Our Lady of the Rosary diverts the fire


“On June 13, 1914, a fire broke out at the train station in Hammond, Ontario, Canada. Because of the violence of the wind, the flames spread with great speed; already the Catholic school, the church and the presbytery, located a short distance away, as well as the main street inhabited by French Canadians, were under great threat. Water was completely lacking. So Father Roy, the parish priest, had all the children of First Communion placed in prayer in the church, and he went out in procession at the head of the village population, with a statue of Our Lady of the Most Holy Rosary which he went to place in front of the destructive element. Immediately the fire changed direction and attacked, right next to the parish church and the school, the Protestant temple, the rectory of the Reverend Minister, the Orangemen’s lodge, as well as several houses belonging to Protestants or Orangemen. Alone, a French Canadian saw his house, next to the train station, fall prey to the flames.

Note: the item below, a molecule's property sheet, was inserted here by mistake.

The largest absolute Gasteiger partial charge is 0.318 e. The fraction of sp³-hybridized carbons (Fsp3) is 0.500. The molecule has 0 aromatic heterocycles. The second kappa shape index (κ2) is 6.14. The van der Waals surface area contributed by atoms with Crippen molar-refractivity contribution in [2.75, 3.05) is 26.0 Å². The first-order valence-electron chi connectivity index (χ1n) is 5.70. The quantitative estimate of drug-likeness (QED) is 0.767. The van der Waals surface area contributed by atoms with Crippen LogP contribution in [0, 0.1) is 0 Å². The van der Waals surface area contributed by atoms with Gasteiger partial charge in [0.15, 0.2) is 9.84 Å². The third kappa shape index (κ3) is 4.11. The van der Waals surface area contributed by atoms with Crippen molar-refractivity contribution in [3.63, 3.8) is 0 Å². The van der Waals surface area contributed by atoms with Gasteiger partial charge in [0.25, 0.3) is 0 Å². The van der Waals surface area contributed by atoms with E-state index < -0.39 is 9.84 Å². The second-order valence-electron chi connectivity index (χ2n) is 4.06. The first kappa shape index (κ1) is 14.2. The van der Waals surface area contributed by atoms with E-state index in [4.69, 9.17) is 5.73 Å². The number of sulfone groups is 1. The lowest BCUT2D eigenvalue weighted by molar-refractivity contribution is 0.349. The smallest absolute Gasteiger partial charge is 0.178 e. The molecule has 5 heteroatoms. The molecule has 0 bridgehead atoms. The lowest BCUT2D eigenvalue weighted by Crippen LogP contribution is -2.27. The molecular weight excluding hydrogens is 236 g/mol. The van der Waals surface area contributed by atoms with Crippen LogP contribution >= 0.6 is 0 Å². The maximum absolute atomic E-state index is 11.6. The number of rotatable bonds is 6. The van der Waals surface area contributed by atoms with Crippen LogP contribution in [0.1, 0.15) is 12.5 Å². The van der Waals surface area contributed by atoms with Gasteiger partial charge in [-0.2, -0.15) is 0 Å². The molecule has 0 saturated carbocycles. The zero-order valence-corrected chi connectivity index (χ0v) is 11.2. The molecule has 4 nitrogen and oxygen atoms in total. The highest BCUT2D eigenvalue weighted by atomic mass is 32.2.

“Now that the terror is over and we can measure the extent of the disaster that almost reduced the village of Hammond to ashes, we wonder how it could be that the wind, suddenly changing direction, spared the buildings and residences of the Catholic population? Sincere Protestants themselves admit that there is something strange about this fact, to say the least.   »